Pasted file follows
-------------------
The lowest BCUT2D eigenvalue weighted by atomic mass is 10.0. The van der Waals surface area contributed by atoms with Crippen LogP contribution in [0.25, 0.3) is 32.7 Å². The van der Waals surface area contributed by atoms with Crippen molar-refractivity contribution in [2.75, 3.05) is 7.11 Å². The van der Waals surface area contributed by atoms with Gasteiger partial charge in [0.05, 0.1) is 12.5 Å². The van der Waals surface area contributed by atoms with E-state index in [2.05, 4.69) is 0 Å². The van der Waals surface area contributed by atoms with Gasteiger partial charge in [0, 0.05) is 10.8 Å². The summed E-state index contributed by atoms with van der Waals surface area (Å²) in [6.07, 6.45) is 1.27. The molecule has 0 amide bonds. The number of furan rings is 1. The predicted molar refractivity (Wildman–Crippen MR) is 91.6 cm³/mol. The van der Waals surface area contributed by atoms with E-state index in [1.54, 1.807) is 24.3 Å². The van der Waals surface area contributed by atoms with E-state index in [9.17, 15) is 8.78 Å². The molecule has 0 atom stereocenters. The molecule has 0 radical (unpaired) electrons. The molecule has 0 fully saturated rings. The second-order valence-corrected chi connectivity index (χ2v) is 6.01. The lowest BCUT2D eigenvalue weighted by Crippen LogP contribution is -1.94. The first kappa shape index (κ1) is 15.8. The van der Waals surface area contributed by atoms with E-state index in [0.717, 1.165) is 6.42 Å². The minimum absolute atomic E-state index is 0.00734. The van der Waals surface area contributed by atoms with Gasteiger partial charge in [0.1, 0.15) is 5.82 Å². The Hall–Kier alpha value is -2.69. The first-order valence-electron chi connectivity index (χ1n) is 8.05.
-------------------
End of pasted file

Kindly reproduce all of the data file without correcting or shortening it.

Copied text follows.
The lowest BCUT2D eigenvalue weighted by atomic mass is 10.0. The van der Waals surface area contributed by atoms with Crippen LogP contribution in [0.25, 0.3) is 32.7 Å². The van der Waals surface area contributed by atoms with Crippen molar-refractivity contribution in [2.75, 3.05) is 7.11 Å². The van der Waals surface area contributed by atoms with Gasteiger partial charge in [0.05, 0.1) is 12.5 Å². The van der Waals surface area contributed by atoms with E-state index in [2.05, 4.69) is 0 Å². The van der Waals surface area contributed by atoms with Gasteiger partial charge in [0, 0.05) is 10.8 Å². The summed E-state index contributed by atoms with van der Waals surface area (Å²) in [6.07, 6.45) is 1.27. The molecule has 0 amide bonds. The number of furan rings is 1. The predicted molar refractivity (Wildman–Crippen MR) is 91.6 cm³/mol. The van der Waals surface area contributed by atoms with E-state index in [1.54, 1.807) is 24.3 Å². The van der Waals surface area contributed by atoms with E-state index in [9.17, 15) is 8.78 Å². The molecule has 0 atom stereocenters. The molecule has 0 radical (unpaired) electrons. The molecule has 0 fully saturated rings. The second-order valence-corrected chi connectivity index (χ2v) is 6.01. The lowest BCUT2D eigenvalue weighted by Crippen LogP contribution is -1.94. The first kappa shape index (κ1) is 15.8. The van der Waals surface area contributed by atoms with E-state index in [0.717, 1.165) is 6.42 Å². The minimum absolute atomic E-state index is 0.00734. The van der Waals surface area contributed by atoms with Gasteiger partial charge in [0.1, 0.15) is 5.82 Å². The Hall–Kier alpha value is -2.69. The first-order valence-electron chi connectivity index (χ1n) is 8.05.